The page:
Feeding trolls

Buzzfeed writes in the revealing article ‘Inside The Secret Facebook Group Of Quebec’s Far-Right “Wolf Pack”’ about an extreme-right group on Facebook that boasts with its 44 thousand members. However, through research, Buzzfeed found out that a large part of that number is non-existing. An interesting example how ‘trolling’ can lead to influence.

Alice Marwic and Rebecca Lewis conclude in their research ‘Media Manipulation and Disinformation Online’ that internet subcultures, like the extreme-right in Canada, “manipulate news frames, set agendas, and propagate ideas” and have ways of “attention hacking to increase visibility” (Marwic & Lewis, 1). Now, the Canadian La Meute extreme-right Facebook group is an example which coheres to the point Marwic and Lewis make. The “attention hacking” leads to more visibility, media coverages and even political influence (Patriquin, 2017).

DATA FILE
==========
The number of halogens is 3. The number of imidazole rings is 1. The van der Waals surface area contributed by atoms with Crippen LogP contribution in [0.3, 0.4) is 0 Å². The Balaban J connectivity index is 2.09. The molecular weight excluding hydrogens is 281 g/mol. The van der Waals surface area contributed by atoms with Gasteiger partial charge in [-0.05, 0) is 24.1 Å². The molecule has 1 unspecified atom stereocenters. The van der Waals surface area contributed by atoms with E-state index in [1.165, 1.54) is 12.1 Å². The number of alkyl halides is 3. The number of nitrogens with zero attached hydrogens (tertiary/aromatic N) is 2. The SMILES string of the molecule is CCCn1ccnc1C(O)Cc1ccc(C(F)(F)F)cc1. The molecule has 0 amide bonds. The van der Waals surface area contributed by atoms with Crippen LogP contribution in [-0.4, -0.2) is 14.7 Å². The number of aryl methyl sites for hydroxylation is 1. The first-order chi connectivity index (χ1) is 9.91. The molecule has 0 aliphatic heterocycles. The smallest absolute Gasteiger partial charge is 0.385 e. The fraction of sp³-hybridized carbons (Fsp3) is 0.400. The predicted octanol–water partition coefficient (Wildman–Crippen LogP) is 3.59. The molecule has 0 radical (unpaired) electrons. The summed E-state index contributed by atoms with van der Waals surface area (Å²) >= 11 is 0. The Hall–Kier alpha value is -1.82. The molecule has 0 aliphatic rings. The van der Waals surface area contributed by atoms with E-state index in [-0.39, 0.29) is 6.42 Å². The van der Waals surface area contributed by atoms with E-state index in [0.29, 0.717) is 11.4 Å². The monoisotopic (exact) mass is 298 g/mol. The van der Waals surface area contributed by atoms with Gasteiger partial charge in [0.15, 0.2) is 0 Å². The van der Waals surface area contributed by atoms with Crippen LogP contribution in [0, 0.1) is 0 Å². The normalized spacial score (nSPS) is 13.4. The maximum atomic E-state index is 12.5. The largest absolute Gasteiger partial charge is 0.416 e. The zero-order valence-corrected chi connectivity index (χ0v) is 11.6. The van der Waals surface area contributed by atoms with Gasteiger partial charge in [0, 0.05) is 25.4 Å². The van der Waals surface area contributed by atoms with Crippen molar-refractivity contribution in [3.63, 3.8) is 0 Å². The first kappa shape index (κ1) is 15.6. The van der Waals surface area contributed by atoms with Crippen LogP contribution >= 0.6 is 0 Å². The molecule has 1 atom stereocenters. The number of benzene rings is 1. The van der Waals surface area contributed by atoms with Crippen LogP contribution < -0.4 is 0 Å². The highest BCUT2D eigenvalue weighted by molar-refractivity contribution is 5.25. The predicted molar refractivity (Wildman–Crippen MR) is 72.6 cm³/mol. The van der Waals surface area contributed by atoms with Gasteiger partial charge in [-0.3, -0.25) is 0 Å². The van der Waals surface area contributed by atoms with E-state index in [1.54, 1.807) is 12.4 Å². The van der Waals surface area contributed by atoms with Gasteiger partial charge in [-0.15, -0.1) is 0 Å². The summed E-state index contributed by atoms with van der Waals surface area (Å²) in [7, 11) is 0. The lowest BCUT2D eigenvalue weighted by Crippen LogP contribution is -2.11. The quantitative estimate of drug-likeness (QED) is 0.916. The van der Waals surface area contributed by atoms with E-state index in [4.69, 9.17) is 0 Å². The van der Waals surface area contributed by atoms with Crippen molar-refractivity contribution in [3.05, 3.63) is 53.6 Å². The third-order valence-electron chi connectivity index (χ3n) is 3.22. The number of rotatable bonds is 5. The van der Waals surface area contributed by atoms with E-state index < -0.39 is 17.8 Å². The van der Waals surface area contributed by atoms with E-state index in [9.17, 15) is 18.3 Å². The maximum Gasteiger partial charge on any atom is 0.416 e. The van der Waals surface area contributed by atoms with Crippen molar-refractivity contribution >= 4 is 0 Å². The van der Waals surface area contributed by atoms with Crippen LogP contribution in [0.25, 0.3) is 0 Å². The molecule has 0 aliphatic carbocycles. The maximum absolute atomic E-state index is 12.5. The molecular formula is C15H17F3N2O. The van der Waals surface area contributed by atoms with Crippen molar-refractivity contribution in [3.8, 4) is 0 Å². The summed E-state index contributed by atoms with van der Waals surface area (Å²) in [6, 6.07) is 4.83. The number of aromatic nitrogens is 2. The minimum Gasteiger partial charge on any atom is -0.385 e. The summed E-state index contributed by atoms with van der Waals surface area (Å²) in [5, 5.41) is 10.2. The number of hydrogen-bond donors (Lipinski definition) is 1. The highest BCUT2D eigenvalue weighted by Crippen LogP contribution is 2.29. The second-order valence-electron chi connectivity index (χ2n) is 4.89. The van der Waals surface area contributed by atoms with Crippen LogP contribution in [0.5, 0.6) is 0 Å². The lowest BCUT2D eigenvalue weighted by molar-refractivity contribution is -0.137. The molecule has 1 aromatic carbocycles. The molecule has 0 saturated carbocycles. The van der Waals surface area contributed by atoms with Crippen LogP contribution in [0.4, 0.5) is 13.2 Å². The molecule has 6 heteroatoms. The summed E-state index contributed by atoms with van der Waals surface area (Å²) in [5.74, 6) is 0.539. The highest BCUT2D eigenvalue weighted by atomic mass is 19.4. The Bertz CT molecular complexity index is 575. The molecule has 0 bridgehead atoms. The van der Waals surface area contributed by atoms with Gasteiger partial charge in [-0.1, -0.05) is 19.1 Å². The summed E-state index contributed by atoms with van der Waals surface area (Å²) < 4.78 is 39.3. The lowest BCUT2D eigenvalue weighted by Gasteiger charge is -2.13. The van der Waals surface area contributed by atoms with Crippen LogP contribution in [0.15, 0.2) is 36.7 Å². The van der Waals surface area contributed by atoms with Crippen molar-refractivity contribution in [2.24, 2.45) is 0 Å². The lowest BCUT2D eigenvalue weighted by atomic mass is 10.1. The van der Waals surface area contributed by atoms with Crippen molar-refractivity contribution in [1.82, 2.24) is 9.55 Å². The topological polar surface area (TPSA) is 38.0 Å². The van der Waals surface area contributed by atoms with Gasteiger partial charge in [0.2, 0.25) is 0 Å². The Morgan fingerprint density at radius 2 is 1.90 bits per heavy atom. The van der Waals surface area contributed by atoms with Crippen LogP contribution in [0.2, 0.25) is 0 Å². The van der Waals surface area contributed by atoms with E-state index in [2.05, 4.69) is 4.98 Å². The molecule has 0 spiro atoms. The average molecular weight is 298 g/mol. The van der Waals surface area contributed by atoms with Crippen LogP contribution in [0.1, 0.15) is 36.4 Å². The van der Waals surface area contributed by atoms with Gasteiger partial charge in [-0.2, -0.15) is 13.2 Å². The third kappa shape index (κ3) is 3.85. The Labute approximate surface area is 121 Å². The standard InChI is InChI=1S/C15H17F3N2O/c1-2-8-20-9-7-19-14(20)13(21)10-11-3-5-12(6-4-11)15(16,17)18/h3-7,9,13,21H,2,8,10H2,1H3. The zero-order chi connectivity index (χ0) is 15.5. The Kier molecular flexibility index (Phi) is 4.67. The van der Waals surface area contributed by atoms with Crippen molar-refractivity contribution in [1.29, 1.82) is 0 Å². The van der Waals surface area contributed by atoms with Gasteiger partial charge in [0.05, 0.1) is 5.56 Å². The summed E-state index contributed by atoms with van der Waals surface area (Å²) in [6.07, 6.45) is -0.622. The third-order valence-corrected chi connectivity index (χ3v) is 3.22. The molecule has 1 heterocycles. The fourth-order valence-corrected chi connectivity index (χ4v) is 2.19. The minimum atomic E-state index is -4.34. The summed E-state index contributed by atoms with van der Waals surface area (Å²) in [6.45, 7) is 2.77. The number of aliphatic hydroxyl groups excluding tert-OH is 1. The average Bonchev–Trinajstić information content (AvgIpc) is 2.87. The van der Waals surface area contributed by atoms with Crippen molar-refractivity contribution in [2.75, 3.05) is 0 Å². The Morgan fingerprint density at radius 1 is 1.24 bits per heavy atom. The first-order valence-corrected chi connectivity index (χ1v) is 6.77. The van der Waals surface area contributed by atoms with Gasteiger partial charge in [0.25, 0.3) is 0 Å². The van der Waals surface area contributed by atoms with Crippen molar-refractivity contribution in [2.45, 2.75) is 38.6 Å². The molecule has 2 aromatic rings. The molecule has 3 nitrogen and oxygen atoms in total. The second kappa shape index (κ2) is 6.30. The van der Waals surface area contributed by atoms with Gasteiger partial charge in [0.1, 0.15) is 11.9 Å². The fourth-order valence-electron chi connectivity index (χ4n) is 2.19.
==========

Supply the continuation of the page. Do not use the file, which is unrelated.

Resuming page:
Even though the internet and platforms such as Facebook give room to framing, agenda setting and attention hacking, the media is not just a victim of it. Look at the Buzzfeed article, it completely debunks La Meute through some impressive investigative journalism. So, yes internet gives room to subcultures and overwhelming media attention, but there is also room for those same media to investigate and debunk trolls.

Thomas de Man

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Bibliography

Marwick, Alice, & Lewis, Rebecca. “Media Manipulation and Disinformation Online.” Data & Society. 15 May 2018. Web.

Patriquin, Martin. ‘Inside The Secret Facebook Group Of Quebec’s Far-Right “Wolf Pack”. Buzzfeed. 2017. Web.

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